Sola Scriptura: Revelation Is Communication

When we acknowledge sola scriptura, we affirm several important truths about the mind, about God, human beings, and the world we live in.

First, Scripture is an act of communication, and this implies intelligence. Intelligence requires a brain or mind. We learn from the Bible that God is a thinker. He understands everything. He interprets and evaluates all things within his realm. God is the standard and criterion for all thought and behavior, which means sola scriptura.

God is the supremely intelligent king. He is also the architect, econo­mist, and philosopher of creation. He is the ontological expert in each of these fields—and any other we might name. He is our transcendent genius, virtuoso, and mastermind. He is the ultimate specialist of every kind of knowledge. He understands in depth and breadth each realm of experience in every language and at each level of development.

Second, God created a world that is understandable and subject to analysis. It is manageable and capable of development. The transcendent scientist, mathematician, and artisan designed and constructed it. In fact, the world was made for thinkers, for a great mind created it. It is the product of a knowing God and a God who is knowable.

Third, the Bible shows that human beings are created in his image. He is a thinker and so are we. We can understand his revelation to us. Indeed, God made sentient be­ings with intellectual curiosity, imagination, and an aspiration for wisdom. Adam and Eve’s stewardship, for instance, was inconceivable without using the cognitive abilities God gave to and patterned for them. In the same way, we must develop and use our intellectual abilities to serve God and bless others.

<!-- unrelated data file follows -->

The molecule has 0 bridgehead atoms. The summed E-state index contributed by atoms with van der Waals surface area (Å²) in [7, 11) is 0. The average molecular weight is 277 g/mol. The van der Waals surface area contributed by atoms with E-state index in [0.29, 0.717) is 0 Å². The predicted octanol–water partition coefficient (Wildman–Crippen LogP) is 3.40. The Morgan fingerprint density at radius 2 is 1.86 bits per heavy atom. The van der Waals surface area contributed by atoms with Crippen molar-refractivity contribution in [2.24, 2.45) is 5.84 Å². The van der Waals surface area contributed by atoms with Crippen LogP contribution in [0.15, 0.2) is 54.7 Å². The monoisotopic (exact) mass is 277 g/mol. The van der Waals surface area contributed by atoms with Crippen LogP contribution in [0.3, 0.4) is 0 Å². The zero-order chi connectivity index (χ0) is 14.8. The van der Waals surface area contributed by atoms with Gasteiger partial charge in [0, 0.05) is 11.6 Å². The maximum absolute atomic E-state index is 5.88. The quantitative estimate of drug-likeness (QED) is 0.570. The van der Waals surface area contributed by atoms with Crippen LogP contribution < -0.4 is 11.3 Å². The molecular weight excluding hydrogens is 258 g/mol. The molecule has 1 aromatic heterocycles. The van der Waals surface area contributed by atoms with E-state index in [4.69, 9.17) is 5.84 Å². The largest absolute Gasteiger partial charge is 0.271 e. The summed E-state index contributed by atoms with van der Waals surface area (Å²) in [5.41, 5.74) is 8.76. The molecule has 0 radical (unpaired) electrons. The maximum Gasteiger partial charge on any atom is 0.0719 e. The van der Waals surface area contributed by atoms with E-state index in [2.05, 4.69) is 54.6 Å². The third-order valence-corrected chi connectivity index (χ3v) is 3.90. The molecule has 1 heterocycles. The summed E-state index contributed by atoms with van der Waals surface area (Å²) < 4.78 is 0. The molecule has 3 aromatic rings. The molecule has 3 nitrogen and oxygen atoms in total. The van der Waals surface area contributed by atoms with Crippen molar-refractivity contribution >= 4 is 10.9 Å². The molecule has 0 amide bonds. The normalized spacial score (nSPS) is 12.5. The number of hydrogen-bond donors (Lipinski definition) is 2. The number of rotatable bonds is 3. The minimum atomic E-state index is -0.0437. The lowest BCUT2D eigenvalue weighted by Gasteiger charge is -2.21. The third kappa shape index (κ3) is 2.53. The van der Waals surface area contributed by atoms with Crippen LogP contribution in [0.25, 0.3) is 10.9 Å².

The Bible teaches that Adam and Eve were commissioned in Genesis 1:26 to imitate the creator as apprentice rulers, builders, benefactors, and thinkers. For this reason, perhaps the greatest gift God gave us as the image of God is our mind, our self-consciousness.

Our doctrine of scripture, therefore, presumes that we possess the intellectual capacity to hear and understand revelation. This assumes that the divine communicator exists and is not silent. This doctrine also presumes that we should listen and obey.

Indeed, we must learn from God to be good stewards, for he is the divine teacher. The whole world and we ourselves are the classroom. We must listen to his voice in creation and especially through scripture―which implies sola scriptura.

Sola Scriptura: Our Ultimate Authority

Our concept of scripture affirms that the Bible is the supreme standard of knowledge. It tells us what to think, but also how to think, why, and when. It provides the norms for life, thought, and faith. It teaches wisdom to navigate the complexities of existence.

The Bible is revelation from God. It is his voice speaking to us. It demands our full attention. It requires our complete obedience. The Bible is the revelation of the mind of God with respect to creation. It tells what is real and how to respond.

Consider this brief illustration. In the Old Testament, the central creedal affirmation is called the Shema from Deuteronomy 6:4–5. It says, “Hear, O Israel: The Lord our God, the Lord is one. You shall love the Lord your God with all your heart and with all your soul and with all your might.”

The Shema is an example of the indicative-imperative dynamic in the Bible. There are three parts of this formula: an indicative statement, which is a statement of truth or fact; a literal or logically implied “therefore,” which points to the proper response; and then the answer, which is an application or command.

In this case, the indicative is found in verse 4, “The Lord our God, the Lord is one.” The imperative is verse 5, “You shall love the Lord your God with all your heart and with all your soul and with all your might.”